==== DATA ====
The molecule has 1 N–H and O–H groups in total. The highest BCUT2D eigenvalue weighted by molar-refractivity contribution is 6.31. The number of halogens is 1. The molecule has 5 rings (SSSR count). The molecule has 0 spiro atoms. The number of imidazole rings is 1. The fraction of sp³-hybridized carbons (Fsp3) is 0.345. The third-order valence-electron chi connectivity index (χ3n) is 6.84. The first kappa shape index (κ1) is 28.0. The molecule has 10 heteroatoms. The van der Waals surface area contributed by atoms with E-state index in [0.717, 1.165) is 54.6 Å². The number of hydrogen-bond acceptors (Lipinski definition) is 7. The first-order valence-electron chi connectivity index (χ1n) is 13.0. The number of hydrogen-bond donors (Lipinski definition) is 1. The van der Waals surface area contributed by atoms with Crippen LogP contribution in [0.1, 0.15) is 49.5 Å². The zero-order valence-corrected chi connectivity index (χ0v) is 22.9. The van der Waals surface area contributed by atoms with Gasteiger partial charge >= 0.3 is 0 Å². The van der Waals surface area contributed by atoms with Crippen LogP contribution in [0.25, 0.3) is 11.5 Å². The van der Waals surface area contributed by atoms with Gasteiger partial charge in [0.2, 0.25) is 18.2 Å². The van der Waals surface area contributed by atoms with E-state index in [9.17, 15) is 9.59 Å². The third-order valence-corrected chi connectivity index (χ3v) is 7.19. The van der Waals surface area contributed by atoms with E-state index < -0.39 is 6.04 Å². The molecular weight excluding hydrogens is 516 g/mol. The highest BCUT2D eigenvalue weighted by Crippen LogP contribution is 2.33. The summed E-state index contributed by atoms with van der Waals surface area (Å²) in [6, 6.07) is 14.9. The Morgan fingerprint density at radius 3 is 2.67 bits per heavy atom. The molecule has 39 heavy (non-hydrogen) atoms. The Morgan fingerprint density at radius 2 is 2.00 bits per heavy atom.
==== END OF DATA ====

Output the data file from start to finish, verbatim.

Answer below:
The molecule has 1 N–H and O–H groups in total. The highest BCUT2D eigenvalue weighted by molar-refractivity contribution is 6.31. The number of halogens is 1. The molecule has 5 rings (SSSR count). The molecule has 0 spiro atoms. The number of imidazole rings is 1. The fraction of sp³-hybridized carbons (Fsp3) is 0.345. The third-order valence-electron chi connectivity index (χ3n) is 6.84. The first kappa shape index (κ1) is 28.0. The molecule has 10 heteroatoms. The van der Waals surface area contributed by atoms with E-state index in [0.717, 1.165) is 54.6 Å². The number of hydrogen-bond acceptors (Lipinski definition) is 7. The first-order valence-electron chi connectivity index (χ1n) is 13.0. The number of hydrogen-bond donors (Lipinski definition) is 1. The van der Waals surface area contributed by atoms with Crippen LogP contribution in [0.1, 0.15) is 49.5 Å². The zero-order valence-corrected chi connectivity index (χ0v) is 22.9. The van der Waals surface area contributed by atoms with Gasteiger partial charge >= 0.3 is 0 Å². The van der Waals surface area contributed by atoms with Crippen LogP contribution in [0.25, 0.3) is 11.5 Å². The van der Waals surface area contributed by atoms with Gasteiger partial charge in [0.2, 0.25) is 18.2 Å². The van der Waals surface area contributed by atoms with E-state index in [9.17, 15) is 9.59 Å². The third-order valence-corrected chi connectivity index (χ3v) is 7.19. The van der Waals surface area contributed by atoms with E-state index < -0.39 is 6.04 Å². The molecular weight excluding hydrogens is 516 g/mol. The highest BCUT2D eigenvalue weighted by Crippen LogP contribution is 2.33. The summed E-state index contributed by atoms with van der Waals surface area (Å²) in [6, 6.07) is 14.9. The Morgan fingerprint density at radius 3 is 2.67 bits per heavy atom. The molecule has 39 heavy (non-hydrogen) atoms. The Morgan fingerprint density at radius 2 is 2.00 bits per heavy atom.